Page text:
At Grounded, the bagels are made in Greenwich Village, the organic dairy is from upstate New York, the small-batch cookies are baked in the Tri-State area, and the raw-milk cheddar cheese is made by the Amish in Pennsylvania. The focus on supporting local businesses extends to the homey coziness of the place itself, replete with a variety of plants and saggy couches and a floor-to-ceiling bookshelf. As one Yelp reviewer put it, “You feel that you are sitting in someone’s garden.”

Image via Emanuel P. / Yelp

6. Ground Support (SoHo: 399 W. Broadway)

Ground Support’s seating consists solely of chipped, faded picnic benches. When crowded, the place is akin to a summer park picnic, with every available space on the wooden benches taken. The music is so upbeat and ’80s that I imagine the synth baselines being played by a neon-laden dude named Raphael de la Ghetto while Fresh Prince of Bel-Air-era Will Smith jives in the background. The Wi-Fi is among the best of any coffee shop I’ve been to, and the space is very bright but not obnoxiously so—just enough to keep your energy levels up and make reading print easier. (Do people still do that?)

Image via Chris V. / Yelp

7. Stumptown Coffee Roasters (Greenwich Village: 30 W. 8th St.)

In close proximity to NYU, Stumptown is a perpetually busy haven of young people entranced by their Macbooks or buried in textbooks. The atmosphere is one of frenetic bookishness, and the décor, with large windows and dark wood moldings that evoke the turn of the century, is pleasantly classy. Most importantly, the coffee—espresso, drip, cold brew, you name it—is superb.

Stumptown hosts daily tastings at 2 p.m. at its Brew Bar, hidden toward the back. It’s a speakeasy for caffeine.

Image via Judy C. / Yelp

8. The Bean (East Village: 54 2nd Ave. & 147 1st Ave.)

The best part about The Bean—besides its overwhelming number of vegan options, abundant outlets, impossibly cheery baristas, and literary-themed drinks like the Nutella Fitzgerald—is that it’s open until midnight.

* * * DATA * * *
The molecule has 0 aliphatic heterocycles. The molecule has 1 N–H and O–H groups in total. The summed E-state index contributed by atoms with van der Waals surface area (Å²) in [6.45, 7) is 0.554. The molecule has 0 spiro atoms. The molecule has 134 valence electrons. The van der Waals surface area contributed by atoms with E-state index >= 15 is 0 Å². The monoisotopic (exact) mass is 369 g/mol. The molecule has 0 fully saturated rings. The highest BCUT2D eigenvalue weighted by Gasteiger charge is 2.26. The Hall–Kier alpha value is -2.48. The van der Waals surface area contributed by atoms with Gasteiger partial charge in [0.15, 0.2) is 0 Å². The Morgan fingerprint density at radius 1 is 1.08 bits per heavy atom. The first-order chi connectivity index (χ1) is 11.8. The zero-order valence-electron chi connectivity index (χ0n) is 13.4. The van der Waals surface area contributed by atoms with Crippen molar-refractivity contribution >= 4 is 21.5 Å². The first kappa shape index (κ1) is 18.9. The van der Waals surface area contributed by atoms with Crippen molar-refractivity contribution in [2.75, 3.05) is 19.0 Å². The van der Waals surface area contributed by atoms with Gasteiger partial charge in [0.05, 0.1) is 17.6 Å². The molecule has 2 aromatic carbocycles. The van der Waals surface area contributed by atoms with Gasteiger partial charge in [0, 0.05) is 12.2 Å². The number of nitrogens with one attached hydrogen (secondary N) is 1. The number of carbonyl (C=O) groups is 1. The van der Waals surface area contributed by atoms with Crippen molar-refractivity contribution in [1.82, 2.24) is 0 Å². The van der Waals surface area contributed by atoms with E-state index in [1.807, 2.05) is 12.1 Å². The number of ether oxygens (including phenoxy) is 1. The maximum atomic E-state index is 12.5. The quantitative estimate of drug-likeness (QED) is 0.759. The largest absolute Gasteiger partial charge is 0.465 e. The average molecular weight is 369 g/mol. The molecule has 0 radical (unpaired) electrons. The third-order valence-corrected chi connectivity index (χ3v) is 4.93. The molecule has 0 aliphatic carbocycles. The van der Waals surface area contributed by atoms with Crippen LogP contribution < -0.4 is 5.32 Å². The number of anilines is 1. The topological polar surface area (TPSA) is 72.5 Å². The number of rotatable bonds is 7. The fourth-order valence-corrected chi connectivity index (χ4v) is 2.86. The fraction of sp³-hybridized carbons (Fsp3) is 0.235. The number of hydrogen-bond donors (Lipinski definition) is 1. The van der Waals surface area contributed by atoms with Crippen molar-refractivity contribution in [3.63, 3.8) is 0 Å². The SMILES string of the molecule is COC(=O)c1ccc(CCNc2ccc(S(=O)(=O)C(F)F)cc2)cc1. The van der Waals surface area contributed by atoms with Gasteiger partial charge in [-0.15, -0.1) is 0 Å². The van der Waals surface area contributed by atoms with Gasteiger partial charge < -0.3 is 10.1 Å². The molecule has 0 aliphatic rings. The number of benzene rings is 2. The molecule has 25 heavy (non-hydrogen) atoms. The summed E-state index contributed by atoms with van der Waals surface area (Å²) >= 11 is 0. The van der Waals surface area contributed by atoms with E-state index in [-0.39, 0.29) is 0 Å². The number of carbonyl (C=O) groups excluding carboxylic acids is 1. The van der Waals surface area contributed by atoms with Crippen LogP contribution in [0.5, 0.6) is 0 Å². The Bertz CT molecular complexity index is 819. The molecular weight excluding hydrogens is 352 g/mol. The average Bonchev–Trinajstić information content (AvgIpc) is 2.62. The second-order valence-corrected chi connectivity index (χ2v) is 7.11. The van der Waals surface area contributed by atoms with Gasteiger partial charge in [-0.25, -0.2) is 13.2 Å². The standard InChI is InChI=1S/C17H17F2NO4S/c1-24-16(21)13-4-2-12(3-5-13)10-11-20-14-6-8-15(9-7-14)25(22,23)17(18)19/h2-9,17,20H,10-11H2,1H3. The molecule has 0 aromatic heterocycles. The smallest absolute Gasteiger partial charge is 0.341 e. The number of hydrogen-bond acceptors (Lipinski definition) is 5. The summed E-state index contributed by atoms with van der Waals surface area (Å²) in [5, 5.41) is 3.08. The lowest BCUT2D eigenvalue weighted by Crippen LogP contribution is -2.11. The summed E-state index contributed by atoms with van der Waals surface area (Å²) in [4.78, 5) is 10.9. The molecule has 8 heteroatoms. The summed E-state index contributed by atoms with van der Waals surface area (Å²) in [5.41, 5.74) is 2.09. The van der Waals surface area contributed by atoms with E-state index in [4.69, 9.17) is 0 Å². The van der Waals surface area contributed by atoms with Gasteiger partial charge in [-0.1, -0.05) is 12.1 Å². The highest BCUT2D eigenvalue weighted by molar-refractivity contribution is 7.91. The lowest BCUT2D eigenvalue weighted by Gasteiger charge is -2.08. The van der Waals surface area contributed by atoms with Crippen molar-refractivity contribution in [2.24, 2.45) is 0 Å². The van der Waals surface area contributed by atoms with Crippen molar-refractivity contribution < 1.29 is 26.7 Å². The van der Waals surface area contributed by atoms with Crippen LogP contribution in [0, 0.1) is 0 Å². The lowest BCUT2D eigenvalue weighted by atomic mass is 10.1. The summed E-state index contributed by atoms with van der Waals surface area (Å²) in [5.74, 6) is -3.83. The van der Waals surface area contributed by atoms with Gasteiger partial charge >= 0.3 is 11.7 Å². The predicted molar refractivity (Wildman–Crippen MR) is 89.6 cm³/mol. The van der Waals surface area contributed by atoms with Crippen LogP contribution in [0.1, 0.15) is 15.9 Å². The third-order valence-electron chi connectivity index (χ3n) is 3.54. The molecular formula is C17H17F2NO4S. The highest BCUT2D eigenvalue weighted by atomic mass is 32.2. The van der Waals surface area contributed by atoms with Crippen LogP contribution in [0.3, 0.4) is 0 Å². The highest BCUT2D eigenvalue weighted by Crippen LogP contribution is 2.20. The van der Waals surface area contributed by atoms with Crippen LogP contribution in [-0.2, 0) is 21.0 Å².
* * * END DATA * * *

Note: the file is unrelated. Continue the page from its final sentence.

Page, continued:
The one unfortunate part about The Bean is that the bathroom would embarrass even the sleaziest ’70s-era Times Square bar-cum-crack-den.

Image via Erikoko T. / Yelp

9. Think Coffee (5 locations in lower Manhattan—see website)

Each of the five Think Coffees scattered around lower Manhattan—Union Square, Meatpacking, Bowery, Flatiron, Greenwich Village—is spacious and lovely, a hotbed of students and professionals working, writing, and reading at the many tables for hours on end. Some even host literary readings and Scrabble tournaments. Three of the locations, however, don’t offer Wi-Fi, but let’s be honest: The Internet is often more of an enemy than a friend, especially when you’re under a tight deadline. So choose your Think Coffee spot wisely.

Image via Tina C. / Yelp

10. Whynot Coffee (Lower East Side: 175 Orchard St.)

Image via Fallopia T. / Yelp

Whynot coffee is an airy, artsy spaceship of caffeine and wonder and outlets everywhere. With abstract portraits and Pop Art-esque paintings by local artists adorning the walls, it almost doubles as a modern art exhibit. And with a central wooden hub of coffee and baristas and food and modern espresso machines—circled by a ring of inward-facing leather couches and individual wooden tables sized just so for one’s elbows and laptops—it almost feels like the Millennium Falcon. The ceilings are at least 15 feet high. Outer space comes earthward.

Whynot becomes a bar—with a D.J.—after 7 p.m. on weekends and seemingly random weekdays. The Wi-Fi is fast, but sometimes it cuts out briefly if the place is packed. If you want to work in the Millennium Falcon of coffee shops, that’s the one shortcoming you’ll have to deal with.

Updated 4/24/18 to reflect coffee shops that have since permanently closed.

Image by aradaphotography